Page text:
I did this last year and the year before, so why not make a habit of it? I get no commissions; these are mostly places I’ve shopped or plan to shop. It’s based on “This would be SO COOL to have”, and nothing else.
Bookwise, Jeremy C. Reed publishes a number of BSD–related books. Buy his stuff through Amazon. There’s also No Starch Press, which has a number of BSD publications. (and LEGO, too?) And of course O’Reilly, for a bunch of things.
Nice things to do:
The FreeBSD Foundation is having an end-of-year appeal for funds, so you can donate in someone’s name. The NetBSD Foundation probably accepts donations, though I don’t have a specific page to link to for that.
Donations to the Itojun Service Award fund are also a good thing.
Everything else I could think of:
- MAKE Magazine subscriptions
- SparkFun Electronics (I want one of their Port-O-Rotary phones),
- Topatoco shirts and books
- Klein bottles
- RLT.com (check out the many subsites linked there)
Further suggestions welcome, especially for European shoppers. I’ve been slowly growing this list year-to-year, and I can always use more interesting and unique places.
Update: George Rosamond pointed at DealExtreme.com. There are some crazy cheap prices there.
The contest runs through January and is open to anyone 13-18, with Google paying per task. Hopefully we’ll have enough tasks to make it the full time, as it’s more popular than I anticipated.
Siju George noticed that his mouse would stop working in X, perhaps every hour. Restarting X would fix it, but he didn’t have a clear cause. Antonio Huete Jimenez suggested turning the sysctl ‘debug.psm.loglevel’ to 9 to at least see what messages cropped up, and that seemed to fix it. I don’t think it’s a good long-term solution, but it’s worth mentioning in case this odd bug bites someone else.
Please welcome our newest committer: Ilya Dryomov. He’s already responsible for deduplication code for Hammer, so now he can work directly.
APIC_IO is back as a kernel config option, though it just toggles the sysctl loader tunable default. This is so a kernel config file with that option still set won’t cause an error.
If you’re between 12 and 18 years of age, Google Code-In has started. There’s plenty of tasks available for DragonFly BSD, so jump in now! (or, well, wait a few days for the holiday if you’re a U.S. resident.)
A general roundup of things, this week.
- The 1978 Bell System Technical Journal, describing this new Unix thing. (via)
- The book Modern Perl is out, written by chromatic. I link to it for two reasons: the first is that while the book is available for purchase, it’s also available as a free download, with the only condition that you must tell others about it. The second reason – and the reason I’d mention this book anyway – is that chromatic writes on his site and for O’Reilly, and his articles are succinct and enjoyable. The Web is a deluge of text, so any author that can hold your attention, with all the other sources to read, is worth following.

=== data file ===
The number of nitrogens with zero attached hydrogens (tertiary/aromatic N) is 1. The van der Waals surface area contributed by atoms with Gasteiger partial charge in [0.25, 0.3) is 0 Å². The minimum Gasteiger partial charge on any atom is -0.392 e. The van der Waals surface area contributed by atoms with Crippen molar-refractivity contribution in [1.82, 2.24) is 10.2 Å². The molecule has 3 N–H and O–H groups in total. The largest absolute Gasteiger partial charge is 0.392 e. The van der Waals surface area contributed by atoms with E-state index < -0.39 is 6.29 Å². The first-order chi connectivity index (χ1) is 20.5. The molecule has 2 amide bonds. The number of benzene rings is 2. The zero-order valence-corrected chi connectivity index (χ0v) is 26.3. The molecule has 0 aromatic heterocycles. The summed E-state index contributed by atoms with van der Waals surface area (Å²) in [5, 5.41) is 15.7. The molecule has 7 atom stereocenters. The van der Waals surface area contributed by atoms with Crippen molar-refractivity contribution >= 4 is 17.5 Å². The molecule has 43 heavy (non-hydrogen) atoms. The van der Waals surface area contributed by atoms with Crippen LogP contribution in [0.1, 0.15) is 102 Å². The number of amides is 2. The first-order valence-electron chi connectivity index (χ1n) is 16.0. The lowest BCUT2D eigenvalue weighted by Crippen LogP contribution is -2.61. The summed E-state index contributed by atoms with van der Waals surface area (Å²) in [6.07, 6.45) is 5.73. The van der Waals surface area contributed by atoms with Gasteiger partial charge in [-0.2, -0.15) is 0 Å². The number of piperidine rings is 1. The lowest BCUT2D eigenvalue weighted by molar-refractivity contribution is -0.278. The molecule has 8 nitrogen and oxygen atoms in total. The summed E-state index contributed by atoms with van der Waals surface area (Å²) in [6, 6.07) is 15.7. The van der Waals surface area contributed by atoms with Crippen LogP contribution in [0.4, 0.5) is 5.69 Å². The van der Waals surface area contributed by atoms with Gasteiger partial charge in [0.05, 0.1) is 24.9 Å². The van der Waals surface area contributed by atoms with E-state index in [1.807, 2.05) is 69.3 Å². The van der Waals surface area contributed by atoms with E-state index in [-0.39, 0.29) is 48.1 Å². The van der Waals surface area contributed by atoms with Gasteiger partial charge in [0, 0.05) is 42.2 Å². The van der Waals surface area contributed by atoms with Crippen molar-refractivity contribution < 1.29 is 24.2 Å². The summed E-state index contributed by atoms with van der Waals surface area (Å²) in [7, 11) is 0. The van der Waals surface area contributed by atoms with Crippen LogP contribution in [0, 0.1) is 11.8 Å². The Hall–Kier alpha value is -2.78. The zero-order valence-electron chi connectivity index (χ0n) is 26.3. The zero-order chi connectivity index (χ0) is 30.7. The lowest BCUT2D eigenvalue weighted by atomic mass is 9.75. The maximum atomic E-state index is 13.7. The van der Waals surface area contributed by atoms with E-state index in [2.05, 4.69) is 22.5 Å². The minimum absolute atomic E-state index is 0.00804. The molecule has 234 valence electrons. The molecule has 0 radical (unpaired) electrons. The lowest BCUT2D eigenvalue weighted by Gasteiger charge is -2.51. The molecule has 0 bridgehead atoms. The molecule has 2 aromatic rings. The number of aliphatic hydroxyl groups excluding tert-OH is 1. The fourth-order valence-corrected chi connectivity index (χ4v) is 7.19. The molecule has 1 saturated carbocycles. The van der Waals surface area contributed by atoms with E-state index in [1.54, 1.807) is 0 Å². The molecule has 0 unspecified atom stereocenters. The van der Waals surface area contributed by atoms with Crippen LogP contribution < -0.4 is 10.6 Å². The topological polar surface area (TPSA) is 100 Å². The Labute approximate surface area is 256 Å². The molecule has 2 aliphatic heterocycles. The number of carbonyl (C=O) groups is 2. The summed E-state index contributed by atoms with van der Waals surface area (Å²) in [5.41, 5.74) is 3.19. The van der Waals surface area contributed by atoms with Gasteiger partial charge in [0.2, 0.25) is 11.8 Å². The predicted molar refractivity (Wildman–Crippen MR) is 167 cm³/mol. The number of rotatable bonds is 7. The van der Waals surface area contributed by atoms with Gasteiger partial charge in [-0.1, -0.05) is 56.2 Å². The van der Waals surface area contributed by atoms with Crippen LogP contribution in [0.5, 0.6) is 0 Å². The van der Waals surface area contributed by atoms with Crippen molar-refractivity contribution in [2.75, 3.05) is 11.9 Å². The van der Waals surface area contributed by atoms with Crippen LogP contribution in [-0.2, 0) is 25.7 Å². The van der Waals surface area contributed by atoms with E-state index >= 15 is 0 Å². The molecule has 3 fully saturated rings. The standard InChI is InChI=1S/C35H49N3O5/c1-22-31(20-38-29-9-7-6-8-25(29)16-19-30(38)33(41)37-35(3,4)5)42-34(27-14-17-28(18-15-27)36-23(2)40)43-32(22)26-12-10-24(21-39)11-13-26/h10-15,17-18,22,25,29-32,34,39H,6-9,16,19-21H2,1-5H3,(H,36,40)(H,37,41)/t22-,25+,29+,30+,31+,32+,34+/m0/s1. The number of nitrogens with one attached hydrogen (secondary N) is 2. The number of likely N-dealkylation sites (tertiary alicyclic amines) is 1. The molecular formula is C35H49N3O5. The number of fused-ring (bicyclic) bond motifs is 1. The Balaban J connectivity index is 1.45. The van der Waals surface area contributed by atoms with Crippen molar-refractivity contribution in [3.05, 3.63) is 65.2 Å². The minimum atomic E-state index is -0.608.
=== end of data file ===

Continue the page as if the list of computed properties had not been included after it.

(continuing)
- More NYCBSDCon 2010 stuff, from the comments on my previous post: Will Backman has partial audio recordings, and Jason Dixon’s adventure is online. (thanks, Will and Lawrence)
- This summary of the (BSD-ish) Tarsnap service made me smile.
- Top 5 Best Practices for an Open Source Development Community. (via) I especially agree with items 2 and 3.
- Oddly compelling. (via everywhere)
If you can see this, the RSS switch worked. Here’s hoping.
I’m moving the RSS feeds for the site to go through Feedburner, so I can see how actively they are used. I’m putting in a redirect, so it should not (I hope) affect reading it for anyone, but this note is here just in case.
The new location for the RSS feed will be: http://feeds.feedburner.com/dragonflybsddigest
Peter Avalos is working on having OpenSSL use assembly code. On i386, he reports initial rough results of blowfish working 15% faster, and DES doubling in speed. (seen via IRC.)
The utility pkg_add has a -u option that tells it to upgrade any existing matched package with a given binary package. Since pkg_radd passes options on to the underlying use of pkg_add, after automatically setting a remote repository for binary files, pkg_radd -u <packagename> tells pkg_add to automatically find and upgrade a package.
I never thought this would work. However, I’m building a package on a system that has pkgsrc-2010Q1 packages installed, but a pkgsrc-2010Q3 /usr/pkgsrc. Every time I’ve encountered an error because installed software was too low a version, pkg_radd -uv <package_name> has resulted in a quick upgrade.
I’m not recommending this as a new upgrade method; I’m noting how unexpectedly well this experiment is going. It may be just blind luck, but this sure would be nice if it ‘just worked’.